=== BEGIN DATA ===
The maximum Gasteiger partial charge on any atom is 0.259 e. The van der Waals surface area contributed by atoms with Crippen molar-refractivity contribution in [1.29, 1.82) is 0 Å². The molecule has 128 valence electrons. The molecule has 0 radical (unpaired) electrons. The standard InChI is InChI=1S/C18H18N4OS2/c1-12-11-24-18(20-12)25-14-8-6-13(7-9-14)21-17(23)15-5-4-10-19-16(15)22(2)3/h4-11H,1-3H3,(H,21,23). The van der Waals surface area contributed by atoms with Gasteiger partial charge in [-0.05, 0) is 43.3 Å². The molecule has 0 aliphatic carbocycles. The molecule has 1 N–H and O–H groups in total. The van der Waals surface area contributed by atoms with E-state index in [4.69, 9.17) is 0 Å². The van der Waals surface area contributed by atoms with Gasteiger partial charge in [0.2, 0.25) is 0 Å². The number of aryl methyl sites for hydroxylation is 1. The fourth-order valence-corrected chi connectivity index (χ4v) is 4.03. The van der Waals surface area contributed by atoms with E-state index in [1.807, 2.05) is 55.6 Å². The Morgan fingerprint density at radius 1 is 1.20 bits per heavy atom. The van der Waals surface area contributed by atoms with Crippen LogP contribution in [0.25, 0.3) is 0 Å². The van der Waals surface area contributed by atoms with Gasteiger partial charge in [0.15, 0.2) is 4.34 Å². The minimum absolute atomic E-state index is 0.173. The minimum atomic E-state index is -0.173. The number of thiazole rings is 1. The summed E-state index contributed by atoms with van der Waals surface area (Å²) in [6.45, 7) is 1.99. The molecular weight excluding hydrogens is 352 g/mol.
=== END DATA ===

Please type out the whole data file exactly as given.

The maximum Gasteiger partial charge on any atom is 0.259 e. The van der Waals surface area contributed by atoms with Crippen molar-refractivity contribution in [1.29, 1.82) is 0 Å². The molecule has 128 valence electrons. The molecule has 0 radical (unpaired) electrons. The standard InChI is InChI=1S/C18H18N4OS2/c1-12-11-24-18(20-12)25-14-8-6-13(7-9-14)21-17(23)15-5-4-10-19-16(15)22(2)3/h4-11H,1-3H3,(H,21,23). The van der Waals surface area contributed by atoms with Gasteiger partial charge in [-0.05, 0) is 43.3 Å². The molecule has 0 aliphatic carbocycles. The molecule has 1 N–H and O–H groups in total. The van der Waals surface area contributed by atoms with E-state index in [4.69, 9.17) is 0 Å². The van der Waals surface area contributed by atoms with Gasteiger partial charge in [0.2, 0.25) is 0 Å². The number of aryl methyl sites for hydroxylation is 1. The fourth-order valence-corrected chi connectivity index (χ4v) is 4.03. The van der Waals surface area contributed by atoms with E-state index in [1.807, 2.05) is 55.6 Å². The Morgan fingerprint density at radius 1 is 1.20 bits per heavy atom. The van der Waals surface area contributed by atoms with Crippen LogP contribution in [0.25, 0.3) is 0 Å². The van der Waals surface area contributed by atoms with Gasteiger partial charge in [0.15, 0.2) is 4.34 Å². The minimum absolute atomic E-state index is 0.173. The minimum atomic E-state index is -0.173. The number of thiazole rings is 1. The summed E-state index contributed by atoms with van der Waals surface area (Å²) in [6.45, 7) is 1.99. The molecular weight excluding hydrogens is 352 g/mol.